Her depiction of Bud and Frankie’s affair lets Miller once again display her exceptional understanding of female sexuality and the uniquely artful way she has of portraying it as a fully integrated part of her characters’ lives.

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Roz Reviews: ‘Tender Is the Brisket’

July 19, 2014 by Roz Warren


By Roz Warren

Stacia Friedman, who has worked in the film industry, knows how to put a scene together, keep it moving, and keep the laughs coming. But her wit carries insight.

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A Summer Study in Fashion and Style

June 27, 2014 by Women's Voices For Change


There’s no better time to catch up on the growing list of books you must get to than during the summer. than during the summer. This summer, we’re encouraging you to take a study break with iconic women of fashion and style. Here are our picks for Women of Style 101.

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Books: ‘Sympathetic People’—14 Stories of Love, Loss, and Longing

June 17, 2014 by Alexandra MacAaron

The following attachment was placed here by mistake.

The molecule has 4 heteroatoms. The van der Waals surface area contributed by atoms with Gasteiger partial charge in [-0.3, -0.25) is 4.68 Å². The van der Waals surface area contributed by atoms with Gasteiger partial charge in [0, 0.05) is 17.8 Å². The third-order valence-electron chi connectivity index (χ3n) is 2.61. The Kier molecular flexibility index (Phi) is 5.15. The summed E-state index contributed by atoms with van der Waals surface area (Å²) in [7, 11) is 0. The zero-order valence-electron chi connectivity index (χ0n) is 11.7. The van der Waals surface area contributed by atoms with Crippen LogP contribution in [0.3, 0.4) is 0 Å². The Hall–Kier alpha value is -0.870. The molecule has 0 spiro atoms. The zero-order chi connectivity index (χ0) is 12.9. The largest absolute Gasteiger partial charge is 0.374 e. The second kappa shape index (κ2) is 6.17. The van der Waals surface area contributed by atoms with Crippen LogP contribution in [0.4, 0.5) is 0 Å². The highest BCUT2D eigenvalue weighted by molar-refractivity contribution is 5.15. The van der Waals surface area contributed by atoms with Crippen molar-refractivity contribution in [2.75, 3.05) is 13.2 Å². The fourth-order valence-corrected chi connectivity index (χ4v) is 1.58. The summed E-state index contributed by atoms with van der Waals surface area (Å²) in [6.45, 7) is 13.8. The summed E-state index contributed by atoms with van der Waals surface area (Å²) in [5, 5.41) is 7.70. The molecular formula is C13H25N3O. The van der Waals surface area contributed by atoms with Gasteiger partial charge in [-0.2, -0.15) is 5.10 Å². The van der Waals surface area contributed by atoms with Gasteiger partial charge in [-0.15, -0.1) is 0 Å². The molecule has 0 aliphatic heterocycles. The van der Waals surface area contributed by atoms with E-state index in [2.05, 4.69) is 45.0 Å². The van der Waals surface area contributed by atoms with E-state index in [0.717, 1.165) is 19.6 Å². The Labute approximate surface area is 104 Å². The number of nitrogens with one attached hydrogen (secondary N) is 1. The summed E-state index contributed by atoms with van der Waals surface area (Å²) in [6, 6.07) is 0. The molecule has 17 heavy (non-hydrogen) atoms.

By Alexandra MacAaron

Each of the very short stories in “Sympathetic People” is like a little jewel. In just a few pages, Baier Stein gives us a finely focused glimpse into an entire life. It was hard to put the book down, but I paced myself, savoring a single story each evening.

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Roz Reviews: “Now I See You”—Flipping the Finger at Fate

May 3, 2014 by Roz Warren

By Roz Warren

When you learn that your vision is seriously impaired and getting worse—take to the trapeze! What could possibly go wrong?

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“Feed the Good Wolf”: Dr. Ford Reviews Arianna Huffington’s ‘Thrive’

April 17, 2014 by Cecilia M. Ford, Ph.D.


By Cecilia M. Ford, Ph.D.

“Onward, upward, and inward” were the closing words of Huffington’s Smith commencement speech, and in this book she details the ways in which she learned to focus inward in order to restore balance in her life.